15 Best things to do in Dnipro (Ukraine)

Founded by Catherine the Great at the end of the 18th century, Dnipro (formerly Dnipropetrovsk) is a city that developed behind a booming manufacturing industry. Foundries, car factories, weapons manufacturers and later the aerospace industry have been the backbone of Dnipro’s economy. The opulent mansions of 19th-century industrialists and the longest promenade in Europe illustrate the city’s undulating prosperity.

Until World War II, Dnipro had a rich Jewish heritage: a hundred years ago, more than a quarter of Dnipro’s population was Jewish, and in the past few years there have been bold Jewish mixed-use developments. Menorah is unlike anywhere else in Europe, it is a huge complex of shops, hotels, museums and synagogues.

Let’s explore the best things to do in Dnipro:

1. Dmytro Jawornyzkyj Avenue

Dnieper Central Station

For 84 years up to 2016, Dnipro’s record-breaking avenue was named after Karl Marx.

But under a law banning “Nazi and communist propaganda,” the honor went to respected historian and lexicographer Dmytro Jawornyzkyj.

Flanked by rows of buckeyes, this wide six-lane artery stretches five kilometers in length, starting at the Monument to Eternal Glory to the east and ending at Dnipro Central Station.

If you’re ready to go the full length, you’ll get a concise summary of Dnipro.

This boulevard has all of the city’s major historical monuments, parks, shopping areas, cultural facilities, universities, and plenty of cafés if you need to make a pit stop.

2. Candlestick Center

Dnipro Candelabra Center

Europe’s largest Jewish cultural center opened in Dnipro in 2012, a dazzling complex of hotels, banquet halls, art galleries, Jewish shops and restaurants, a synagogue and a museum.

The project was co-led by the chairmen of the Dnepr United Jewish Community and the Ukrainian Jewish Community, while the Grand Rabbi of Spain and the Israeli Minister of Information and Diaspora were present at the opening.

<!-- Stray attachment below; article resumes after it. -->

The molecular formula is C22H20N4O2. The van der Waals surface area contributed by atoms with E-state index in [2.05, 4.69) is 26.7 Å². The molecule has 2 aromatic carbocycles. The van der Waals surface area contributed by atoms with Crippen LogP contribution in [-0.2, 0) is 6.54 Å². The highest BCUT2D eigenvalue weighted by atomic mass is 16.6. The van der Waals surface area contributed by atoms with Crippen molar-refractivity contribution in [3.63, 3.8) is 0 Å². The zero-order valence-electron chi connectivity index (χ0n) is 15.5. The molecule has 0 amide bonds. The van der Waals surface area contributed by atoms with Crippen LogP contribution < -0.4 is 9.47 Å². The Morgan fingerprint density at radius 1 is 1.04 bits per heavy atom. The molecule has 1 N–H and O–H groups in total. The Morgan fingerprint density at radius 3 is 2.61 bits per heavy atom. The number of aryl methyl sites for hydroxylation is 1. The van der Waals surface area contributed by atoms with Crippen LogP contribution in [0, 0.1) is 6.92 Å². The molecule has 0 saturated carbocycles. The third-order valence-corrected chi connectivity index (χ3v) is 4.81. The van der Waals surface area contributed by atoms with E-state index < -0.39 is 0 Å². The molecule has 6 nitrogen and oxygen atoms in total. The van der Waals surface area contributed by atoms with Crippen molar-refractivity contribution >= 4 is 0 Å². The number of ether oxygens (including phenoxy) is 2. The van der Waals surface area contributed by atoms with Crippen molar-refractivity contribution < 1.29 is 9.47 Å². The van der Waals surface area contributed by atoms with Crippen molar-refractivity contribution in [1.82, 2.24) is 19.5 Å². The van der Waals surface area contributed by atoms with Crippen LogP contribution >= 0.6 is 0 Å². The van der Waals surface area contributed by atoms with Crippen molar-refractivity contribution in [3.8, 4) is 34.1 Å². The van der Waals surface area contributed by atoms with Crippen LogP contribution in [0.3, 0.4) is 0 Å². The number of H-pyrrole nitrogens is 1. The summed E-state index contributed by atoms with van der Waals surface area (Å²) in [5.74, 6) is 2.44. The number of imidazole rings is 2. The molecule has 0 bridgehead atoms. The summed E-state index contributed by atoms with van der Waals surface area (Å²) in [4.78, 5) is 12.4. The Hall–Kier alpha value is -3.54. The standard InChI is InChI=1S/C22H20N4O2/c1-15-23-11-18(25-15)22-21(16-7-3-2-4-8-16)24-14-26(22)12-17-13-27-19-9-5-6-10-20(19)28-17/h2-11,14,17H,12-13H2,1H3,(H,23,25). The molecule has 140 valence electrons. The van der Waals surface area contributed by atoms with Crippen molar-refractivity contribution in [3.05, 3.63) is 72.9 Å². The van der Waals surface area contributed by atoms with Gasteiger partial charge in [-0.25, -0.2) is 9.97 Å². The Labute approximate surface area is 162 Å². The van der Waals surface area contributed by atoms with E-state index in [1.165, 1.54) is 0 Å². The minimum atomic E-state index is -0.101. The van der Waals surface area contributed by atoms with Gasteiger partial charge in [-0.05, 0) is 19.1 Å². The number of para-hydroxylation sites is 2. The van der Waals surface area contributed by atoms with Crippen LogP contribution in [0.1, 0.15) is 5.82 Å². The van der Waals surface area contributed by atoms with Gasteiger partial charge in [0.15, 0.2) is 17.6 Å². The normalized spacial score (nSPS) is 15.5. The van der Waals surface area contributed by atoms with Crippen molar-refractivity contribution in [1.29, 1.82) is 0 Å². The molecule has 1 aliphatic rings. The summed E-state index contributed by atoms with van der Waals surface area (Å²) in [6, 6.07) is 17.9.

On daily visits, the main destination will be the Ukrainian Museum of Jewish Memory and the Holocaust.

The largest museum of its kind in the former Soviet Union, it traces the events of the 1930s and 1940s and studies their impact using cutting-edge multimedia displays.

3. Monastirsky Island

monastirsky i.

The city’s own river island has been occupied for at least 2,000 years and was a staging point for early Christians and medieval merchants.

You can reach it on foot via the elegant metal arched pedestrian bridge or the panoramic cableway.

If you do walk, keep an eye out for the Soviet stars on the deck as you cross the bridge.

Step on the island and you’ll enter Taras Shevchenko Park, which we’ll discuss below.

On the other side of the island, there is a beach that stretches for over a kilometer to the southern end and is crowded with sunbathers in summer.

You’ll find several bars here, while nearby is a freshwater aquarium and a center for renting rowboats and kayaks.

4. Taras Shevchenko Park

Taras Shevchenko Park

The park at the top of Monastyrsky Island deserves another entrance because of how much stuff is squeezed into such a small space.

You’ll first see a Ferris wheel and a kitsch Soviet-style amusement park for the youngest members of the family.

After crossing the bridge, turn left and you will see the statue of Taras Shevchenko.

The 19th-century poet is considered Ukrainian Shakespeare for his lasting influence on the Ukrainian language.

Finally, on the urban side of the park is a striking man-made waterfall, built under a cross.

According to legend, St. Andrew stopped here in the 1st century while sailing along the Dnieper.

5. National History Museum

Dnipropetrovsk Historical Museum